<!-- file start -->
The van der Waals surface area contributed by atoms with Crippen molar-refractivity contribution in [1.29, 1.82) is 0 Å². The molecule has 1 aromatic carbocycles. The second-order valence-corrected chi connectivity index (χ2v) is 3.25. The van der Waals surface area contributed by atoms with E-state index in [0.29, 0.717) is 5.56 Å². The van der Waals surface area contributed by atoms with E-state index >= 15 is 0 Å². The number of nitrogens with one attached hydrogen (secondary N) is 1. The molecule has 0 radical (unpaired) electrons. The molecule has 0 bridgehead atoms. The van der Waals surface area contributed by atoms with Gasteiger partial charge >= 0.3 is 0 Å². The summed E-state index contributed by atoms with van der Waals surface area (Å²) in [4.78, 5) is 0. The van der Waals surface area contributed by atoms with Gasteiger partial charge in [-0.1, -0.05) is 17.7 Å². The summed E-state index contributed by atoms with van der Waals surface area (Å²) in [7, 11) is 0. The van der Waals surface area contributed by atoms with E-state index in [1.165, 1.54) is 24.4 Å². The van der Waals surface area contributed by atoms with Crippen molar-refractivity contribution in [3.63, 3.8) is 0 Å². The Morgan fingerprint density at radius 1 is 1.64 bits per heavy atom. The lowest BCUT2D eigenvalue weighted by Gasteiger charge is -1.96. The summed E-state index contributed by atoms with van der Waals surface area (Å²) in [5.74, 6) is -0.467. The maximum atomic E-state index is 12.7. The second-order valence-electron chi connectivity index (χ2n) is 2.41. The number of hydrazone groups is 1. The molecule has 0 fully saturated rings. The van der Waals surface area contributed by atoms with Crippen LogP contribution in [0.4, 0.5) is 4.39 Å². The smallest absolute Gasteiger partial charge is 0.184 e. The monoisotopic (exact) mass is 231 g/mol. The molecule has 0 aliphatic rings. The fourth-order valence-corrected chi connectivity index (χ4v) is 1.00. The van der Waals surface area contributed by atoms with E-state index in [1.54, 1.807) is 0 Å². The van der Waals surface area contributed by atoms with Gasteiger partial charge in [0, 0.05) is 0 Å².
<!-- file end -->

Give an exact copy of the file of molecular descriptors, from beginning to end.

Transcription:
The van der Waals surface area contributed by atoms with Crippen molar-refractivity contribution in [1.29, 1.82) is 0 Å². The molecule has 1 aromatic carbocycles. The second-order valence-corrected chi connectivity index (χ2v) is 3.25. The van der Waals surface area contributed by atoms with E-state index in [0.29, 0.717) is 5.56 Å². The van der Waals surface area contributed by atoms with E-state index >= 15 is 0 Å². The number of nitrogens with one attached hydrogen (secondary N) is 1. The molecule has 0 radical (unpaired) electrons. The molecule has 0 bridgehead atoms. The van der Waals surface area contributed by atoms with Gasteiger partial charge >= 0.3 is 0 Å². The summed E-state index contributed by atoms with van der Waals surface area (Å²) in [4.78, 5) is 0. The van der Waals surface area contributed by atoms with Gasteiger partial charge in [-0.1, -0.05) is 17.7 Å². The summed E-state index contributed by atoms with van der Waals surface area (Å²) in [7, 11) is 0. The van der Waals surface area contributed by atoms with E-state index in [1.165, 1.54) is 24.4 Å². The van der Waals surface area contributed by atoms with Crippen molar-refractivity contribution in [3.63, 3.8) is 0 Å². The Morgan fingerprint density at radius 1 is 1.64 bits per heavy atom. The lowest BCUT2D eigenvalue weighted by Gasteiger charge is -1.96. The summed E-state index contributed by atoms with van der Waals surface area (Å²) in [5.74, 6) is -0.467. The maximum atomic E-state index is 12.7. The second-order valence-electron chi connectivity index (χ2n) is 2.41. The number of hydrazone groups is 1. The molecule has 0 fully saturated rings. The van der Waals surface area contributed by atoms with Crippen LogP contribution in [0.4, 0.5) is 4.39 Å². The smallest absolute Gasteiger partial charge is 0.184 e. The monoisotopic (exact) mass is 231 g/mol. The molecule has 0 aliphatic rings. The fourth-order valence-corrected chi connectivity index (χ4v) is 1.00. The van der Waals surface area contributed by atoms with E-state index in [1.54, 1.807) is 0 Å². The van der Waals surface area contributed by atoms with Gasteiger partial charge in [0, 0.05) is 0 Å².